Alcohol and Tobacco Outdoor Advertising in Minority Communities

  • Date: Jan 01 1989
  • Policy Number: 8921

Key Words: Alcohol, Tobacco, Tobacco Advertising, Minorities

The American Public Health Association,

Knowing that alcohol and tobacco-related diseases are a national public health problem associated with approximately 590,000 deaths annually1,2 and up to $185 billion in economic costs each year,2,3 and that alcohol consumption is related to alcoholism, alcoholic psychosis, traffic casualties, other types of injuries, cirrhosis of the liver, cardiovascular problems, certain cancers, birth defects, malnutrition, and other health problems; and tobacco consumption is related to lung and other cancers, emphysema, heart disease, stroke, low birthweight, and respiratory diseases;4 and

Knowing that patterns of alcohol and tobacco use are established in many cases prior to adulthood and knowing that the length of exposure increases the risk of addiction and disease and knowing further that the advertising and marketing of alcohol and tobacco products are effective in recruiting minority youth to those habits; and

Knowing that the use of tobacco products is disproportionately higher in some minority groups, e.g., 35 percent of all African Americans smoke vs 29 percent of Euro-Americans, and that the use of these products results in a disproportionate amount of tobacco-related diseases in minority communities;5 and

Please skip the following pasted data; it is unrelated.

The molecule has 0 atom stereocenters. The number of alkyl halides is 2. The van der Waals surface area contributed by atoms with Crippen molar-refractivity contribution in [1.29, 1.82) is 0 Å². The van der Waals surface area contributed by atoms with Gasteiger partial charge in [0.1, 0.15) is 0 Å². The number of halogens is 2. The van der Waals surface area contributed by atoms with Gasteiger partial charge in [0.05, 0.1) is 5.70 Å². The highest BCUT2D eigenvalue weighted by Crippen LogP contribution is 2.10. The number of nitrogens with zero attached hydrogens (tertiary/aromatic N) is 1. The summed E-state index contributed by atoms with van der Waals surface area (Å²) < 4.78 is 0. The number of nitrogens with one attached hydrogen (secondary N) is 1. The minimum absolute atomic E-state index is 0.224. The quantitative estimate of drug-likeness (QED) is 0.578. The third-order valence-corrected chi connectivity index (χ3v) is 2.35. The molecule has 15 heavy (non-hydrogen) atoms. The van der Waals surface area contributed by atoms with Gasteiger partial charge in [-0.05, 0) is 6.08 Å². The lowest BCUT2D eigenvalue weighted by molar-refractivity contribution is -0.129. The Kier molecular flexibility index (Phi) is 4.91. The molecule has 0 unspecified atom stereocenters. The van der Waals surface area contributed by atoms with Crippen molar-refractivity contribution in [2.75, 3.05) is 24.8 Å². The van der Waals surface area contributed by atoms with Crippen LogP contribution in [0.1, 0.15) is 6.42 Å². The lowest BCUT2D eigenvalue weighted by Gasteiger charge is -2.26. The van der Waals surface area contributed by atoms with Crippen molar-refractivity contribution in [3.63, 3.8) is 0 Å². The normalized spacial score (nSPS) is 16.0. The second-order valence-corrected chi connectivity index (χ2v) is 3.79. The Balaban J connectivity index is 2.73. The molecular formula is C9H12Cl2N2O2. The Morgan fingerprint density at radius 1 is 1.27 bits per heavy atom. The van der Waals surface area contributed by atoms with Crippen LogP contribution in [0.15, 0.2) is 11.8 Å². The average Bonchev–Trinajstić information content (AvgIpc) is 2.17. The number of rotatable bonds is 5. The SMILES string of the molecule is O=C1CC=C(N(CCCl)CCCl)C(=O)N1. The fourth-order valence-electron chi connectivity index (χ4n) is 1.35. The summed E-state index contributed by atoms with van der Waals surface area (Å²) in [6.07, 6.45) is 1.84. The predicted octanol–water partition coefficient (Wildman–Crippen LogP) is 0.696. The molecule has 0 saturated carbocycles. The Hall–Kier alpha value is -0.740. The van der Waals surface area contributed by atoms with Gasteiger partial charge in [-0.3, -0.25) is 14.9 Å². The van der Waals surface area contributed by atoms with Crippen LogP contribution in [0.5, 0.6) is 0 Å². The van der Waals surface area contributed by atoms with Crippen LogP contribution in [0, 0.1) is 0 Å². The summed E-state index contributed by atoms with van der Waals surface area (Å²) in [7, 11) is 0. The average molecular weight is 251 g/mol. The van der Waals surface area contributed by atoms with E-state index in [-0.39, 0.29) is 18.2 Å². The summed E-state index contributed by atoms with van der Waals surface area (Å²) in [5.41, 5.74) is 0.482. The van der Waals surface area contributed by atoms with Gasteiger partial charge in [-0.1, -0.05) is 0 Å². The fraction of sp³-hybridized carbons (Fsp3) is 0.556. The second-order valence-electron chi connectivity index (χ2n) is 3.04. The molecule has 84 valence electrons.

Knowing that the incidence of alcohol-related problems is higher in some minority communities, such as the African American and Native American communities whose cirrhosis death rates are twice and four times the cirrhosis death rate for the total US population, respectively; and

Knowing that in Latino communities there is a higher lifetime prevalence of alcohol disorders among Mexican American men than among non-Hispanic White men, and that the higher US rates of esophageal cancer are among Puerto Ricans and Blacks; and

Knowing that the use of alcohol and tobacco by pregnant women has an adverse effect on pregnancy1,2 and that there is a greater incidence of low birth weight babies among minority populations; and

Knowing that the alcohol and tobacco industries are increasing the use of outdoor billboard marketing near schools, churches, and playgrounds in minority communities;7,8 and

Knowing that studies have shown that in some minority communities cigarette and alcohol beverage advertisements were three times more prevalent than in adjacent White communities;9,10 and

Knowing that many citizen action groups are campaigning against the excessive placement of alcohol and tobacco billboards which link drinking and smoking with economic, social, athletic, and sexual success;11 and

Knowing that a disproportionate number of billboard advertisements target youth who are minority community members and who are at high risk for excessive alcohol and tobacco consumption;12-14 and

Understanding the massive amount of harm that tobacco and excessive alcohol consumption is engendering in minority communities; therefore

  1. Sets as a national priority the removal of all alcohol and tobacco outdoor advertising;